Opening the box and finding several file folders inside, each with a little more of the pie was astounding to me. I actually had to sit back in my chair and ponder over what all this means. I wanted to get cracking immediately but knew that without internet access, it could be a waste of time. Instead I reviewed each piece for it’s value. I scanned some of the images into the computer and sorted out what I needed to still review and set aside what I didn’t need.
In the process of going through everything, my cousin Bobby showed up at the house. He was amazed at what I was finding too and so I started to show him some of the things I’ve already found on my phone. It seemed to light a fire under him as well.
It seems that no matter who you are, you may have questions about where your family came from and who they were. Every time I show someone in the family a little piece of the pie I’ve happily seen their eyes light up and it always leads to more questions. I’ve put in hours upon hours pouring over documents on www.ancestry.ca. I kept the tree public so that anyone can search through it and see where it goes. I didn’t want to hide this from the world because I wanted people to know what I’ve found so that they too can have a piece of the pie. This project is so much bigger than me and I really love that I’m able to put it together for my siblings, my cousins, my aunts and uncles and that entire generation that is yet to come. I want them to know where they came from in England and Scotland and Ireland. I want them to know where their family settled when they came to Canada and how the ones on the farms had huge families and how the ones in the cities ended up with smaller ones. I want them to know that we were farmers first, but also lochkeepers, chairwomen, wagon wheel makers and how we fought in wars, from the war of 1812 to World War II. The same names keep coming up in both sides of our family, passing down through the generations in the men and the women. I want my family to know that they aren’t just Hill’s, Porter’s, Lovejoy’s and Hyde’s. They are also Young’s, Misener’s, Woolger’s, Cannon’s, Mitchell’s, McNeilly’s, Marcy’s and Rossell’s.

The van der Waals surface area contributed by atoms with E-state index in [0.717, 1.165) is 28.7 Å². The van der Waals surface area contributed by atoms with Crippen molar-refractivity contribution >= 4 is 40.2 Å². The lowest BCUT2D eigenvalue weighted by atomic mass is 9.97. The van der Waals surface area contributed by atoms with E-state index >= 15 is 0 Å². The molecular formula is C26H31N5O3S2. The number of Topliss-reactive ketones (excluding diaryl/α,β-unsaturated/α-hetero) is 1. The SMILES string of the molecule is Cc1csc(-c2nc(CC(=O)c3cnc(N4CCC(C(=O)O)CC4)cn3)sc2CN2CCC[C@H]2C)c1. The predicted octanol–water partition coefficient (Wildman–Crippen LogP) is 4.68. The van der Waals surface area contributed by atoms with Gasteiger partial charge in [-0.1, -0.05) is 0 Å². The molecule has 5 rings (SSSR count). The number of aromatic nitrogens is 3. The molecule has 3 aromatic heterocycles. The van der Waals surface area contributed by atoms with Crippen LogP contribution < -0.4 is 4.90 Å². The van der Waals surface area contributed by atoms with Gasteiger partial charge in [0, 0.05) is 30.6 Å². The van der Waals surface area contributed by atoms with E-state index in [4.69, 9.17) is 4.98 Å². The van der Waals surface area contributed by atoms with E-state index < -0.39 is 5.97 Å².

This research into my family history has become an obsession. I find my brain working all the time trying to discover the next link in the chain. I took vacation this week and I’ve spent it at the library looking through old newspapers trying to find obituaries. I’ve wandered through a graveyard in Jerseyville where I found several of my ancestors on my mother’s side. I’ve researched and added people to the tree and with the help of only a few of the pages in the shoe box, I’ve added over 100 people to my tree. I’m not even done going through all the gold I’ve found but I couldn’t help but stop to reflect on all that I’ve found. It’s astounding how large my family is. As of this moment I have 1666 people on the tree. That number by the end of the day should be closer to 1700. I know that I should have made separate trees for my mom’s side and for my dad’s side but I had no idea that the tree was going to take off the way it did. I had no clue how many branches were going to come out of it and to be honest, I don’t see myself stopping any time soon. Maybe when I reach 2000 I can stop. Maybe…. Or Maybe not…. 🙂